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    Firedancer, I don't know what my stove says for burn time and don't really care. But one has to be very careful when talking about this. For example, I have no problem at this time of the year putting 3 splits in the stove before I go to bed and the house is still comfortable when I get up. There are also coals for the next fire. However, come January or even in December, those 3 splits would never carry us through the night and it would be cold when we got up the next morning. However, I can fill the stove in January before going to bed and our house will be very warm the next morning and there also will be coals for the next fire. So, what is our burn time? You see it really is not as simple as stove makers and sellers would have you believe.

    In the end what really counts is what temperature do you want your home to be? Most seem to be happy with 70 degrees. That just won't get it in our home. We want more comfort than that and unless we are doing some work in the house, we keep our home 80 degrees or more. So then, comparing our burn time with the temperature we prefer to keep our home would be much different than most so therefore, not much to judge by.

    About the best you can do is fill that thing up and see what happens. In addition, you need to learn which type of wood will give you the best heat. In addition, you need to know that wood needs to be dry enough to burn properly. For example, I could fill our stove with something like soft maple or cherry or something similar and get x number of hours of heat. Yet, if i had 3 year old oak and filled the stove, I would get a much longer burn time. As stated, it really isn't all that simple.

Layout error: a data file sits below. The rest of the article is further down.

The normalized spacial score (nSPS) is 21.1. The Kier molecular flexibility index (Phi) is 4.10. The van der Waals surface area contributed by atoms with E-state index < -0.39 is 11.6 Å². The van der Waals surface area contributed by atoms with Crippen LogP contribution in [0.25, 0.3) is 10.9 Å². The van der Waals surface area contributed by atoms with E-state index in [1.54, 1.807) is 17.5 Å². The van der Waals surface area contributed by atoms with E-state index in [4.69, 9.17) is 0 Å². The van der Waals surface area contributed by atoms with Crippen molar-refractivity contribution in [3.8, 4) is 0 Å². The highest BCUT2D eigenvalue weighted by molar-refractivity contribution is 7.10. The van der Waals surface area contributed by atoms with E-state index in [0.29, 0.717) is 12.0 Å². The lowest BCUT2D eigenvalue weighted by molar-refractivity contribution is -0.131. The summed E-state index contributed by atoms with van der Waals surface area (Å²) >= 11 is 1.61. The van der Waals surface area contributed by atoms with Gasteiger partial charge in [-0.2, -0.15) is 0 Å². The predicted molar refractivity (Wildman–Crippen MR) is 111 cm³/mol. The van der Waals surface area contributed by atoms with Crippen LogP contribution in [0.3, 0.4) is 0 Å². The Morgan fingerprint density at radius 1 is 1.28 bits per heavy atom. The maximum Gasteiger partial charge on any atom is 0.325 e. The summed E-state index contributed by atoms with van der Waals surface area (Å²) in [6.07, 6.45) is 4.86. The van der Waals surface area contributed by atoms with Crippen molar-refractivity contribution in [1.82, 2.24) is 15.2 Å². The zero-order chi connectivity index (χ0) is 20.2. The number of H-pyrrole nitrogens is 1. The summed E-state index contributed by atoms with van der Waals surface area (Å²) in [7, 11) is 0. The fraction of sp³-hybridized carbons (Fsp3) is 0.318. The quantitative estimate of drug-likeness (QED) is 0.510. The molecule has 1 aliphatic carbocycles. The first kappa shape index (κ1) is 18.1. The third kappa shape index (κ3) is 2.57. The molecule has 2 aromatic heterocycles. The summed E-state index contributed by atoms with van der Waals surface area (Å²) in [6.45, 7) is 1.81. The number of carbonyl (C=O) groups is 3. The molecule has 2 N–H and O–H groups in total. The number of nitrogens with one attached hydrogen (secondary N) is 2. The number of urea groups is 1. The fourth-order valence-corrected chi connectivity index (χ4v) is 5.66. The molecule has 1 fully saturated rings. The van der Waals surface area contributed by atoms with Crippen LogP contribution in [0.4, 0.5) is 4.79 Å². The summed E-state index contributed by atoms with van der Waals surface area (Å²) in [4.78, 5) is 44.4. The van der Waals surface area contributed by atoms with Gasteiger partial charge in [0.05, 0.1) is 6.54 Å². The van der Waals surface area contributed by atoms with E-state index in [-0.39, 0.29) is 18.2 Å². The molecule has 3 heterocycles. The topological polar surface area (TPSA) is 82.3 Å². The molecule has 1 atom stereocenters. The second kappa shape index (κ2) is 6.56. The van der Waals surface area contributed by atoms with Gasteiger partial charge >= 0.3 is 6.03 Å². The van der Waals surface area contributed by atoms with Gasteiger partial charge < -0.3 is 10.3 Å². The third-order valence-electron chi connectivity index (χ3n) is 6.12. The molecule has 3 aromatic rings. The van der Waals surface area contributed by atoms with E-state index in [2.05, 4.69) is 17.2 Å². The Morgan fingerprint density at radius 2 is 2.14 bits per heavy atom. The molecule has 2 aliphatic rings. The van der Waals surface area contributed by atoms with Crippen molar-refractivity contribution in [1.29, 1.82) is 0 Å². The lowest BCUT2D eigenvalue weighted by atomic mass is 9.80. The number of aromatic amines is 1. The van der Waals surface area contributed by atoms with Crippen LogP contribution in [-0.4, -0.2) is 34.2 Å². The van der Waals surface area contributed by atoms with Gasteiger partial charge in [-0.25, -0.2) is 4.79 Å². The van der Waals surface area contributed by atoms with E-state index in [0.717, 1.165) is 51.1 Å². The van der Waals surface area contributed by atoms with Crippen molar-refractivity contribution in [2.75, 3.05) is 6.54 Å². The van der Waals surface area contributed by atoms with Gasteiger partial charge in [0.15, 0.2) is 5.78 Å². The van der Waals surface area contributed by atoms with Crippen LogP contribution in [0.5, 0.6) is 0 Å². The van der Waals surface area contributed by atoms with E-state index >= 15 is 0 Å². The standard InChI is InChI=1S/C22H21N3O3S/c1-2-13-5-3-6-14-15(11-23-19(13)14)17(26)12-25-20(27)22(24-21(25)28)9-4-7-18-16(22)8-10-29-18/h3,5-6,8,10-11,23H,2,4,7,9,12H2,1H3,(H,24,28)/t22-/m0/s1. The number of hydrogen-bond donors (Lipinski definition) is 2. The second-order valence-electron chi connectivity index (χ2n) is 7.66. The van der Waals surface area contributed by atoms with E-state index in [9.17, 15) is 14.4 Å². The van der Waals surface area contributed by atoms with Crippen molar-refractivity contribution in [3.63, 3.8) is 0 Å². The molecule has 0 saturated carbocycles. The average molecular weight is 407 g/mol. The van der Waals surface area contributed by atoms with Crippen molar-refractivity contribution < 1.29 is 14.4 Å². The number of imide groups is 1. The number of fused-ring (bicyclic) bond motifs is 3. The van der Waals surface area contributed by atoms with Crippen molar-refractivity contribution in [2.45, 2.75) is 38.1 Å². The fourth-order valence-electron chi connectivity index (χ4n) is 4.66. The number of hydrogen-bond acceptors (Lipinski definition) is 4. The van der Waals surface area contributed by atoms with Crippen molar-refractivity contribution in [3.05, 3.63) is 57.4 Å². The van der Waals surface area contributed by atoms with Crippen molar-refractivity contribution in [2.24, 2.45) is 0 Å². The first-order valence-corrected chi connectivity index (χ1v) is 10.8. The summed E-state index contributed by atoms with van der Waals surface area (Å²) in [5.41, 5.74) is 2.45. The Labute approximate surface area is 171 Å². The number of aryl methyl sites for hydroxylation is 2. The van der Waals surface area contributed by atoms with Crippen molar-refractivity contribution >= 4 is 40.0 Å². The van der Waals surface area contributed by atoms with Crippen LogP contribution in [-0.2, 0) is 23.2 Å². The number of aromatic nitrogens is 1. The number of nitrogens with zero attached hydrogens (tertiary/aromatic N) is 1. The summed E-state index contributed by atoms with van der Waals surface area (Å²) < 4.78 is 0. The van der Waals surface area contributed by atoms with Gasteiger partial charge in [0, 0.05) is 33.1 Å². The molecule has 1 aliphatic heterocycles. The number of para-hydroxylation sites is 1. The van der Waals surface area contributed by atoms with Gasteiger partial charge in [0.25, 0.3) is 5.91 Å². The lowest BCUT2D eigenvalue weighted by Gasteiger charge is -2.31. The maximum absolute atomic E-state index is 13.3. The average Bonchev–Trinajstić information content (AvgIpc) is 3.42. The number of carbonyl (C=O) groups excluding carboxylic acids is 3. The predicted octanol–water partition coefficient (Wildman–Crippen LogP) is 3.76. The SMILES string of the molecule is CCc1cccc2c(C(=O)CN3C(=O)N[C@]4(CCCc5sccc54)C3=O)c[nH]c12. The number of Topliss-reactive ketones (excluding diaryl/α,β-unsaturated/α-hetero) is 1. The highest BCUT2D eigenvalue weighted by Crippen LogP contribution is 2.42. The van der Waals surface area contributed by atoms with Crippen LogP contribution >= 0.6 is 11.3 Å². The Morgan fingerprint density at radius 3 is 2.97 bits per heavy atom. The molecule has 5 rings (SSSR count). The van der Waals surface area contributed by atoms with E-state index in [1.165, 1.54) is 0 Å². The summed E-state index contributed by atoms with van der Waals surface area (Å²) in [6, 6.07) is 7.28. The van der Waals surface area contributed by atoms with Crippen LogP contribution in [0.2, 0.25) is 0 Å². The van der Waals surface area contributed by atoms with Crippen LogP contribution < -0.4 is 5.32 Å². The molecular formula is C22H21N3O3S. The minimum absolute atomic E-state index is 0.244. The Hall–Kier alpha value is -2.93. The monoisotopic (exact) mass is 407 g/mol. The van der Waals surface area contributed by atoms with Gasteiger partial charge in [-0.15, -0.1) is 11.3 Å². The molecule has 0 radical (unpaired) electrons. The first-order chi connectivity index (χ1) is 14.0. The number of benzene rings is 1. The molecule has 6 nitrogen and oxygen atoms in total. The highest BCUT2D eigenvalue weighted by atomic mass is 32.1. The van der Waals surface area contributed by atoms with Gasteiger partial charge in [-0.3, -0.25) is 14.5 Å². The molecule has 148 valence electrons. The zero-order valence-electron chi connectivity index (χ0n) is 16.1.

I do hope this has not confused you or others but it is given only as an example. So when a salesman tells you your stove will give you a 10 hour burn, some questions have to be answered and I'd bet less than 10% of them would understand this. So, we are on our own for most of this stuff but it is easy to learn. It just takes time. I'm still learning but have burned wood only 50 and a few years. Some day I'll get this down pat.

    Good luck.
     
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  10. etiger2007

    etiger2007
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    All that think Backwoods Savage should be in the wood burners hall of fame say "I" ,,,,,,,,,,,,, I
     
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  11. BrotherBart

    BrotherBart
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    To add to the hall of fame post, burn time has nothing to do with heating your house. That is a stove size issue. What you are trying to do is have a maximum stove temp for the longest time. If that doesn't heat your house then you have the wrong size stove or other issues with the house.
     
  12. Firedancer

    Firedancer
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    Thank you all for the input. I'm no longer confused :) I didn't know if I should wake up to a flaming fire still or what. I now understand.

    My Clydesdale is doing a wonderful job heating my house. It's actually cooking now. The stove room is a little too warm for me at the moment-down the hall to the bedrooms are perfect and the family room where we spend most of our time is quite comfortable too. I do have a fan in a more central location of the house blowing past stove room, kitchen and hallway to bedrooms. So far so good!

    Thanks again!
     
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  13. Backwoods Savage

    Backwoods Savage
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    No Ed!!! Not at all. But thanks for the thought. I still have much to learn.
     
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  14. Macpolski

    Macpolski
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    "I" or "Aye" ... anyway a definite yes!
     
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  15. dyerkutn

    dyerkutn
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    We are all lifelong learners--but nevertheless each of us has some kind of special knowledge that deserves recognition and respect--especially when that person is willing to share their knowledge for the benefit of others. A true gift that the world needs more of.